Polling and storing Spark Core data via Batch File

I wanted to put together a small tutorial for people that don’t have in depth knowledge of how the whole API think works. Being in that category, I thought it might be nice to share a bit of the knowledge I gained trying to learn the basics.

This tutorial will show how to set up the core with an irradiance sensor, filter the output, and retrieve and store the result via a batch file.

Tools you will need:

  • a text editor, like Sublime Text
  • the cURL Command Line tool from curl.haxx.se
  • I’d recommend using their download wizard to find the right version for you
  • the JSON Command Line Processor jq

Step 1: Build the Circuit

As far as hardware bill of materials go, this one is pretty short. The schematic and the final result can be seen in the image below.

You need:

  • 3 small wires
  • TEMP5700 ambient light sensor ($0.70 at Digikey)
  • 10k Ohm resistor
  • Your core and breadboard + power source

Wire it all up… and your done with the hardware!

Step 2: Write the Spark Core code

This is very similar to the example provided by the Spark Core team that allows you to pull temperature data via the API. I’m going to post the code and explain a couple of minor differences.

int irradNumReadings = 30;
int irradiance = 0;
int irradianceArr[30];
int irradArrInd = 0;
int irradTotal = 0;

void setup()
  Spark.variable("irradiance", &irradiance, INT);
  pinMode(A7, INPUT);

void loop() {
  irradTotal= irradTotal - irradianceArr[irradArrInd];   // subtract the last reading:
  irradianceArr[irradArrInd] = analogRead(A7);           // read from the sensor:  
  irradTotal= irradTotal + irradianceArr[irradArrInd];   // add the reading to the total
  irradArrInd = irradArrInd+1;                           // advance to the next position in the array
  if (irradArrInd >= irradNumReadings)   // if we're at the end of the array,
    irradArrInd = 0;                     // ...wrap around to the beginning: 
  // calculate the average:
  irradiance = irradTotal / irradNumReadings;      

The initial 5 declaration define some constants and the variable that we want to eventually pull from the device.

The setup() function just tells the Spark Core that the irradiance variable should be defined in a way that allows us to obtain the data via a curl request initiated by our batch file.

The primary difference between the code here and the temperature measurement example is that I’ve used an averaged output. This helps decrease the variance of the output. To do this, every time I record a new data point, I add it into an array (defined in this example to be 30 data points) and drop the oldest record.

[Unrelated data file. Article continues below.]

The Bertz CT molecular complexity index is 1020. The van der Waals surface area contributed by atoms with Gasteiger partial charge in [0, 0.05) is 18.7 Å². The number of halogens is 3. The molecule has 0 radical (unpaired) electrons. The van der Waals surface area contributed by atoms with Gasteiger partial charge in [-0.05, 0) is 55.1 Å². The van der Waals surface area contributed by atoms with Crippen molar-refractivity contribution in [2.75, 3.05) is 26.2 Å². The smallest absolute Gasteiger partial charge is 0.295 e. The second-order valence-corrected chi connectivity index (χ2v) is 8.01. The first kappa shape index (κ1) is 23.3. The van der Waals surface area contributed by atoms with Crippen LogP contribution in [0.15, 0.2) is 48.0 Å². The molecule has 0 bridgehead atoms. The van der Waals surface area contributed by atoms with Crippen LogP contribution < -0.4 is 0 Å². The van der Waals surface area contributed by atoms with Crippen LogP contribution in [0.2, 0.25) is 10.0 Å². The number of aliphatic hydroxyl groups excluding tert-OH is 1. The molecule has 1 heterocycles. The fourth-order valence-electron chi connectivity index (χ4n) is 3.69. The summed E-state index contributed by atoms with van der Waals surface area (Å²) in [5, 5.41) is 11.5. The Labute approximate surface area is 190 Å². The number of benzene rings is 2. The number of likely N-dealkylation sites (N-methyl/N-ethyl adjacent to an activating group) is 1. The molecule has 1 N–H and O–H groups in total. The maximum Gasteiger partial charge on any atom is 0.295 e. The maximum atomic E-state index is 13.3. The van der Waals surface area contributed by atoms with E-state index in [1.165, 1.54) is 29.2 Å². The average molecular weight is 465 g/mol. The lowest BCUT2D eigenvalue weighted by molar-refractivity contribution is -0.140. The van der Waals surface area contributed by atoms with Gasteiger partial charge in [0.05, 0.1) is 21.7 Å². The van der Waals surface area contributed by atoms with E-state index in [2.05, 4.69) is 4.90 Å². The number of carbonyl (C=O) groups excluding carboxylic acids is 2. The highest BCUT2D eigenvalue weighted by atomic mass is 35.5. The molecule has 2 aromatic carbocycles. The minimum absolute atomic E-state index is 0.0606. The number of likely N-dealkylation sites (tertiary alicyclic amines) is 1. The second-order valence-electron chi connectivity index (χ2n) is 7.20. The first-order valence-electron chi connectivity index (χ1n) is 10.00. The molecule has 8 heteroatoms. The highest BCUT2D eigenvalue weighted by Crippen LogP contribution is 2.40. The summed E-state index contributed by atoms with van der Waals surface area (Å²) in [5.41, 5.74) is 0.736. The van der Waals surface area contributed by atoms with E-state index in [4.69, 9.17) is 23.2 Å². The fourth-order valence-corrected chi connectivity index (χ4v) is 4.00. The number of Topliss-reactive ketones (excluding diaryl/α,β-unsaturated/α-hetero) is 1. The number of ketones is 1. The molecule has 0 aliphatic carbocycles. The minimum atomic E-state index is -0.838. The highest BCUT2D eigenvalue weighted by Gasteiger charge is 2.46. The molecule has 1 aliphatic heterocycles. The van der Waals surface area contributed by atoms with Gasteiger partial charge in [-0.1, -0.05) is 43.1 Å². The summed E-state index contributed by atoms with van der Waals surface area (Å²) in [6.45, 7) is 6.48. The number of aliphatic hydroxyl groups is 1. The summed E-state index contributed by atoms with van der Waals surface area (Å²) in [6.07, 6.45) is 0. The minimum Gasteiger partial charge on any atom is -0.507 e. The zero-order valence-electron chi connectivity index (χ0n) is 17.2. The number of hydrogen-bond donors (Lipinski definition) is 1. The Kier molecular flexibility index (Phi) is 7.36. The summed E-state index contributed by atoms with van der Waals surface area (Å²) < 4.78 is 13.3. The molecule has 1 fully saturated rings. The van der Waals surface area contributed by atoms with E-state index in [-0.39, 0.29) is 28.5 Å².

I wasn’t able to find a shift array function, so instead of creating my own and using up a lot of processing power, I just kept track of the index that needs to be replaced. Increment by 1 each time a data point is recorded and when you hit the end, loop right back to the first index again.

Instead of adding up every index in the array, I used a running total, and just added and subtracted from that. Should keep the number of operations to a minimum…

The last thing to do was divide the array sum by the number of indices in the array. This will give us the average irradiance output for the last 30 data points. Play with the numbers a bit for your own sensor. You may find that you need more or less, depending on how accurate your components are.

Step 3: Prepare the Batch Programming Environment

I decided to program in the batch file environment because it was simple and didn’t require me to install a compiler or any server software. These files could also be called from other scripts (ie MATLAB) to perform some tasks without figuring out how to connect it up with a database hosted on my own server… or someone elses.

There are two supplemental items you need to obtain. The cURL command line interface and a JSON command line parser. These are both tiny programs (you only need the *.exe files) that you can drop into the same folder that you’ll be writing the batch file in. In my system, I’m using ‘C:\SparkCore.’ Once you do that, you’re ready to program.

Step 4: Write the Batch Programs

I broke the program into two components. One that loops (forever) and one that performs the request for data. We’ll start with the data request program first:


REM function call: PullCoreData VARIABLE_NAME

REM This file will access the spark core and download the requested variable
REM   In this case, the variable is defined by the function call
REM   The device ID and the access_token has also been hard coded

REM following code retrieves the data, stores result in a temporary file,
REM   reads the file into a parameter and finally deletes the temporary file.
REM -k ignores the HTTPS security
REM -s runs CURL in silent mode 
REM jq is a JSON parser that can be used to extract the desired data from a response that has the correct format

curl -k -s https://api.spark.io/v1/devices/DEVICE_ID/%1?access_token=ACCESS_CODE | jq .TEMPORARY_allTypes.uint32 > tmpFile
set /p TestOutput= < tmpFile
del tmpFile

echo %date:~-10,10% %time%,%testOutput% >> testOutputFile.txt